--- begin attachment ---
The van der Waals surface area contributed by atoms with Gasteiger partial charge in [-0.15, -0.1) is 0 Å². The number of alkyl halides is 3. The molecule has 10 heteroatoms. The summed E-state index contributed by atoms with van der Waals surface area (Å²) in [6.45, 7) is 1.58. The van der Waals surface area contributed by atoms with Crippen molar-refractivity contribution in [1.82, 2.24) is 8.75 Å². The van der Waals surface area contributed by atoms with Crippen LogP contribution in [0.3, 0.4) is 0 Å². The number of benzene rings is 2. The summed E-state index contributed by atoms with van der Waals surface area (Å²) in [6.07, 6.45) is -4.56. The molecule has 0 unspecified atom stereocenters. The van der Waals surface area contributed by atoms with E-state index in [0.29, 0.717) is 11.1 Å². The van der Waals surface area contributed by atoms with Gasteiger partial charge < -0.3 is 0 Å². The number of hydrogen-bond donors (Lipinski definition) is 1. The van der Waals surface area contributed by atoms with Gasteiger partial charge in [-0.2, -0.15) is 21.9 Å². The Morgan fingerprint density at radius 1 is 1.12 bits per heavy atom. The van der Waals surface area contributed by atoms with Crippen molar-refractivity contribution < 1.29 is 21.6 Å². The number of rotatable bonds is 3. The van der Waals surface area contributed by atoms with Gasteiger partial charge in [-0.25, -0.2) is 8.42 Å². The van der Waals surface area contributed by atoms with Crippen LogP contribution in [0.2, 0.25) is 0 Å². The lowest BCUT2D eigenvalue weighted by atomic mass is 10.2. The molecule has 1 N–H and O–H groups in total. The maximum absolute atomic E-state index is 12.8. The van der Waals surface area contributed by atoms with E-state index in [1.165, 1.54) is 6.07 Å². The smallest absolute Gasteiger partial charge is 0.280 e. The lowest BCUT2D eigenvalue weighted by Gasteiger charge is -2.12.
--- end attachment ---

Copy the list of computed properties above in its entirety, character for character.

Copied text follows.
The van der Waals surface area contributed by atoms with Gasteiger partial charge in [-0.15, -0.1) is 0 Å². The number of alkyl halides is 3. The molecule has 10 heteroatoms. The summed E-state index contributed by atoms with van der Waals surface area (Å²) in [6.45, 7) is 1.58. The van der Waals surface area contributed by atoms with Crippen molar-refractivity contribution in [1.82, 2.24) is 8.75 Å². The van der Waals surface area contributed by atoms with Crippen LogP contribution in [0.3, 0.4) is 0 Å². The number of benzene rings is 2. The summed E-state index contributed by atoms with van der Waals surface area (Å²) in [6.07, 6.45) is -4.56. The molecule has 0 unspecified atom stereocenters. The van der Waals surface area contributed by atoms with E-state index in [0.29, 0.717) is 11.1 Å². The van der Waals surface area contributed by atoms with Gasteiger partial charge < -0.3 is 0 Å². The number of hydrogen-bond donors (Lipinski definition) is 1. The van der Waals surface area contributed by atoms with Gasteiger partial charge in [-0.2, -0.15) is 21.9 Å². The Morgan fingerprint density at radius 1 is 1.12 bits per heavy atom. The van der Waals surface area contributed by atoms with Crippen molar-refractivity contribution < 1.29 is 21.6 Å². The number of rotatable bonds is 3. The van der Waals surface area contributed by atoms with Gasteiger partial charge in [-0.25, -0.2) is 8.42 Å². The van der Waals surface area contributed by atoms with Crippen LogP contribution in [0.2, 0.25) is 0 Å². The lowest BCUT2D eigenvalue weighted by atomic mass is 10.2. The molecule has 1 N–H and O–H groups in total. The maximum absolute atomic E-state index is 12.8. The van der Waals surface area contributed by atoms with E-state index in [1.165, 1.54) is 6.07 Å². The smallest absolute Gasteiger partial charge is 0.280 e. The lowest BCUT2D eigenvalue weighted by Gasteiger charge is -2.12.